Kanahooka teenager Cassandra Nascimento is one of the first cancer patients in Australia to trial a new form of treatment, and she's now been cancer-free for six months.
There's a long way to go before the 19-year-old is officially in remission, but the oncothermia treatment has brought renewed hope to a family that had been told by doctors there was nothing more they could do.
Cass, as she prefers to be known, has undergone three operations in as many years to remove brain tumours under high profile neurosurgeon Dr Charlie Teo.
The former St Mary's College student suffered through countless rounds of chemotherapy and radiation - even travelling to the United States for experimental treatment. But the tumours came back within a couple of months of surgery.
In February this year, after her third surgery, she began oncothermia treatment and she hasn't looked back.
The treatment, which involves using heat and electromagnetic fields to destroy and weaken cancer cells, has been used successfully in other countries for about 20 years but has only recently become available in Australia.
"Oncothermia is totally different to chemotherapy, which made me vomit and want to sleep all the time and put me in a constant bad mood," Cass said.
"I'm on my second lot of oncothermia treatment, which involves travelling to Prince of Wales Private Hospital three times a week for an hour of treatment.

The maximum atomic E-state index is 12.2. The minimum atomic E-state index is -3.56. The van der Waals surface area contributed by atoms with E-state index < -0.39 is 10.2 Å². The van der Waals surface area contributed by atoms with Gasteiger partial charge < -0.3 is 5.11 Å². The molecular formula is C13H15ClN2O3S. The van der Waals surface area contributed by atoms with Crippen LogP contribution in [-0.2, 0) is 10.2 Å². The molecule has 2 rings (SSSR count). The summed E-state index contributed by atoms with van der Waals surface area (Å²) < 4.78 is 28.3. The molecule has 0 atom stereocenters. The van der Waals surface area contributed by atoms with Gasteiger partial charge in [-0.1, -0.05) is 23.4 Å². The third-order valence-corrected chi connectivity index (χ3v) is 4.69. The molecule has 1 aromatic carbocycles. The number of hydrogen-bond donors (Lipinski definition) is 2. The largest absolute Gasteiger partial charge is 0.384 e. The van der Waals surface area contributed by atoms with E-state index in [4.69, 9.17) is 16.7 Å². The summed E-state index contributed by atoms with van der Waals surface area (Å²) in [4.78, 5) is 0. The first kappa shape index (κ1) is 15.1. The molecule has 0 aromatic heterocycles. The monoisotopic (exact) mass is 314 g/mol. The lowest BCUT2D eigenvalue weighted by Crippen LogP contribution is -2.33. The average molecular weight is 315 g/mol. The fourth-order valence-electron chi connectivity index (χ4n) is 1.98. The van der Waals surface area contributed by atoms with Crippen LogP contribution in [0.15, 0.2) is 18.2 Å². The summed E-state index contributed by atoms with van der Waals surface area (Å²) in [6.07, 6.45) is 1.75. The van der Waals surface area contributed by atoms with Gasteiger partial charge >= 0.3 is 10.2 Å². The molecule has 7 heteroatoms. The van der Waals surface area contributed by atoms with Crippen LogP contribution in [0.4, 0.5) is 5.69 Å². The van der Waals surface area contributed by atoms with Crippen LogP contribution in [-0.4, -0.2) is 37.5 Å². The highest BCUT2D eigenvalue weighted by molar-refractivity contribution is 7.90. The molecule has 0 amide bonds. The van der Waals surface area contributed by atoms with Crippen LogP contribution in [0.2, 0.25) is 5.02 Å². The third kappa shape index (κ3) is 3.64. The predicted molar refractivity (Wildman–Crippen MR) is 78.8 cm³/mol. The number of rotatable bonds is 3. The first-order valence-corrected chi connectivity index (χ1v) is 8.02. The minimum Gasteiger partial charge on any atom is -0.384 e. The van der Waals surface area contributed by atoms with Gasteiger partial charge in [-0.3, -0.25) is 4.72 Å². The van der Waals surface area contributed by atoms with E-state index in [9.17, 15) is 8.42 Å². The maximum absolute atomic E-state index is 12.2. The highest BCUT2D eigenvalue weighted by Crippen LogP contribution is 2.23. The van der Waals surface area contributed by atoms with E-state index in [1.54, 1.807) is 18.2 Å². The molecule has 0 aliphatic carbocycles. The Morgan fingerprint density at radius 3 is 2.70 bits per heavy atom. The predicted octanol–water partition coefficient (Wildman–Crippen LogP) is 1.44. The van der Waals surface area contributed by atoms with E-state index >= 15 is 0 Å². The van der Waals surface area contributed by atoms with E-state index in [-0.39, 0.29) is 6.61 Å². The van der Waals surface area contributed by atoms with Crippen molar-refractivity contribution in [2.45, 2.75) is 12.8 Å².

"You basically lie on a waterbed with a paddle attached to your head which heats up and delivers the treatment. There's no side effects and I feel better than I have in years."
It was in late August 2010 that Cass was raced to the emergency department at Wollongong Hospital suffering nausea, back pain and double vision.
A registrar refused to authorise a brain scan, believing the symptoms were stress-related, and she was discharged - although a subsequent inquiry found she was improperly treated.
Her parents Gloria and Joe arranged a private scan that uncovered a massive brain tumour, which was removed by Dr Teo at Prince of Wales Hospital less than a week later.
Within six weeks of the surgery, however, the tumour had grown back and spread down her spine. Intensive chemotherapy and radiation followed - then the terrible verdict.
"The doctors told us there was nothing more they could do. She'd already been hit with the hardest treatment available," Mrs Nascimento said.
But the family would not give up. Another surgery followed in September 2012, and then they took Cass to the Burzynski clinic, Texas, for months of antineoplaston treatment.
But back home, on December 30 last year, Cass woke up and couldn't talk or walk. Tests revealed the tumour was growing again. Oncothermia was the last option.
"Dr Teo operated again on February 13 and then Cass started oncothermia. Since then her scans have been clear."
"We are really hopeful - and while we don't know for sure that it's going to work, at least we've got the chance to try something different." Mrs Nascimento said.
Because of the lack of side-effects, Cass is now able to live her life - even joining her family on a European holiday next month.
"I'm not too scared to go on holiday now," Cass said.